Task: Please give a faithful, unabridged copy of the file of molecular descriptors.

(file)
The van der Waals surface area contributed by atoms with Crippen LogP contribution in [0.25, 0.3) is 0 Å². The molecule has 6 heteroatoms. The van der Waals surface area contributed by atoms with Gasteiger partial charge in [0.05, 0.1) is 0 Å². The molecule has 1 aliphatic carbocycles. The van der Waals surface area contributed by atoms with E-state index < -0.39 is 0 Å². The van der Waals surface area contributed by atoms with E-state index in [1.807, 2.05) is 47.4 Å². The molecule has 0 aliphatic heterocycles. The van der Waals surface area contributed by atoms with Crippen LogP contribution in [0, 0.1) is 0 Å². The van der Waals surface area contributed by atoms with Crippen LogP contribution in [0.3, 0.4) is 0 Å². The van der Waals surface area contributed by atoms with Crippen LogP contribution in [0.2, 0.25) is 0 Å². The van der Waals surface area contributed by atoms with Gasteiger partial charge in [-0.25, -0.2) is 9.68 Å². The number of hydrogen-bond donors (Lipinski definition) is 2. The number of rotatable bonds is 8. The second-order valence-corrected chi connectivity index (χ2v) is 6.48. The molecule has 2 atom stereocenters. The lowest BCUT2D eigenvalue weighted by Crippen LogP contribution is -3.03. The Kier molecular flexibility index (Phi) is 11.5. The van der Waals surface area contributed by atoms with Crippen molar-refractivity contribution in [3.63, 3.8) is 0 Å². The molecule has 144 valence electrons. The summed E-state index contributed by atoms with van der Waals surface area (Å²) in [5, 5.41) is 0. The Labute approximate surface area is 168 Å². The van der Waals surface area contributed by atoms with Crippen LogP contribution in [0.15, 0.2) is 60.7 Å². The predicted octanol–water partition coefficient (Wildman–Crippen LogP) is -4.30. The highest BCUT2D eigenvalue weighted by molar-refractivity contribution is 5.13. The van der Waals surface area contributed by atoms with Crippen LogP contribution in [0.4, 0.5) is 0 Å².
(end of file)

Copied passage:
The van der Waals surface area contributed by atoms with Crippen LogP contribution in [0.25, 0.3) is 0 Å². The molecule has 6 heteroatoms. The van der Waals surface area contributed by atoms with Gasteiger partial charge in [0.05, 0.1) is 0 Å². The molecule has 1 aliphatic carbocycles. The van der Waals surface area contributed by atoms with E-state index < -0.39 is 0 Å². The van der Waals surface area contributed by atoms with E-state index in [1.807, 2.05) is 47.4 Å². The molecule has 0 aliphatic heterocycles. The van der Waals surface area contributed by atoms with Crippen LogP contribution in [0, 0.1) is 0 Å². The van der Waals surface area contributed by atoms with Crippen LogP contribution in [0.3, 0.4) is 0 Å². The van der Waals surface area contributed by atoms with Crippen LogP contribution in [0.2, 0.25) is 0 Å². The van der Waals surface area contributed by atoms with Gasteiger partial charge in [-0.25, -0.2) is 9.68 Å². The number of hydrogen-bond donors (Lipinski definition) is 2. The number of rotatable bonds is 8. The second-order valence-corrected chi connectivity index (χ2v) is 6.48. The molecule has 2 atom stereocenters. The lowest BCUT2D eigenvalue weighted by Crippen LogP contribution is -3.03. The Kier molecular flexibility index (Phi) is 11.5. The van der Waals surface area contributed by atoms with Crippen molar-refractivity contribution in [3.63, 3.8) is 0 Å². The molecule has 144 valence electrons. The summed E-state index contributed by atoms with van der Waals surface area (Å²) in [5, 5.41) is 0. The Labute approximate surface area is 168 Å². The van der Waals surface area contributed by atoms with Crippen LogP contribution in [0.15, 0.2) is 60.7 Å². The predicted octanol–water partition coefficient (Wildman–Crippen LogP) is -4.30. The highest BCUT2D eigenvalue weighted by molar-refractivity contribution is 5.13. The van der Waals surface area contributed by atoms with Crippen LogP contribution in [0.4, 0.5) is 0 Å².